Democratic mayors across the nation challenge teachers' unions in political shift

April 6, 2012

I noticed an interesting Washington Post article this week.  It reports that Democratic mayors in Los Angeles, Chicago, Cleveland, Newark and Boston are challenging teachers unions.  It is unusual for elected leaders in major cities to identify local unions as one reason reforms cannot be achieved.  According to the story, these mayors:

  • seek changes to the uniform teacher pay scale in favor of merit pay;
  • wish to expand public charter schools, which are largely non-union;
  • some want to lengthen school days, requiring teachers to work more hours;
  • nearly all wish to eliminate teacher tenure, which makes it nearly impossible to remove weak teachers from classrooms.

Mayor Villaraigosa calls the teachers union “the one, unwavering roadblock” to improving public education in Los Angeles. 

Union opposition to changes in education policy has affected public opinion.  As the article reports, in a 2011 Gallup poll, 47 percent of respondents said teachers unions hurt the quality of education, while 26 percent said they helped.  This 2-to-1 margin is the highest since Gallup began asking the question in 1976.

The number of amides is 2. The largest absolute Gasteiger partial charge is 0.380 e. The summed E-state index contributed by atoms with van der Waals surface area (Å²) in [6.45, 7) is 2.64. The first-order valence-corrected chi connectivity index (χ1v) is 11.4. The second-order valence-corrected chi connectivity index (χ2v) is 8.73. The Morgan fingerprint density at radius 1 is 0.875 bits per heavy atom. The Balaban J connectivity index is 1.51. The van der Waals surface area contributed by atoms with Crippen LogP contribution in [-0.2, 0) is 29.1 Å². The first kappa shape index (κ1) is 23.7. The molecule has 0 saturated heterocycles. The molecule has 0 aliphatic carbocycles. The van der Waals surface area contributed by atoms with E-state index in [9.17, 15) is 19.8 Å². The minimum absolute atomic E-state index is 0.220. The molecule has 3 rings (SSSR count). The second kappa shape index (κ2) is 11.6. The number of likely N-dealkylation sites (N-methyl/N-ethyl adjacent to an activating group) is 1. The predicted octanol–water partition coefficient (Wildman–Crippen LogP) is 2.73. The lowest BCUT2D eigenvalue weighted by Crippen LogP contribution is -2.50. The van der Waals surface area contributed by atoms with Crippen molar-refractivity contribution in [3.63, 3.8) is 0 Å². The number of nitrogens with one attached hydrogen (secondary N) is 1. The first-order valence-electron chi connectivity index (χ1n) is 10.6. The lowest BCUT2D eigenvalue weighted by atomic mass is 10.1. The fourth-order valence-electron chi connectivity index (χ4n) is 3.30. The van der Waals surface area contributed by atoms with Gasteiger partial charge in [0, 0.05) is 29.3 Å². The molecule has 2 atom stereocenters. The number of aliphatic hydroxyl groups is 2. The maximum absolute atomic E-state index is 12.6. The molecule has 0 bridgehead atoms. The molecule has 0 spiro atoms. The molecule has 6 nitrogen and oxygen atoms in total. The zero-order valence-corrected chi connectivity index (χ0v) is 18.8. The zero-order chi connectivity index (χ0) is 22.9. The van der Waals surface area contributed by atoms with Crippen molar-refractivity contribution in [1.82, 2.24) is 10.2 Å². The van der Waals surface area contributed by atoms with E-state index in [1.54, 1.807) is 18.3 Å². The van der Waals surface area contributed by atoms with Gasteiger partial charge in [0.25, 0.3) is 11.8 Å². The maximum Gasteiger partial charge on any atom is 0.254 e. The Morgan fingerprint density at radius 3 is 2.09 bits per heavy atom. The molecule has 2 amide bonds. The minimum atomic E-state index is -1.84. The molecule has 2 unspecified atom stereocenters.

Here in Washington state, we have seen a similar pattern of union opposition to change.  This session union opposition blocked passage of a bi-partisan bill to lift the ban on charter schools.


Students First launches in NYC

Very interesting. Also this week, former D.C. schools chief Michelle Rhee’s group, Students First, launched Students First NY specifically to advocate for education reform policy and candidates in the upcoming 2013 NYC mayoral election. The concern is that hard-fought reforms will be lost in a hotly contested election, similar to what happened in Washington D.C. when D.C. Mayor Adrian Fenty was defeated after his first term. From New York Times.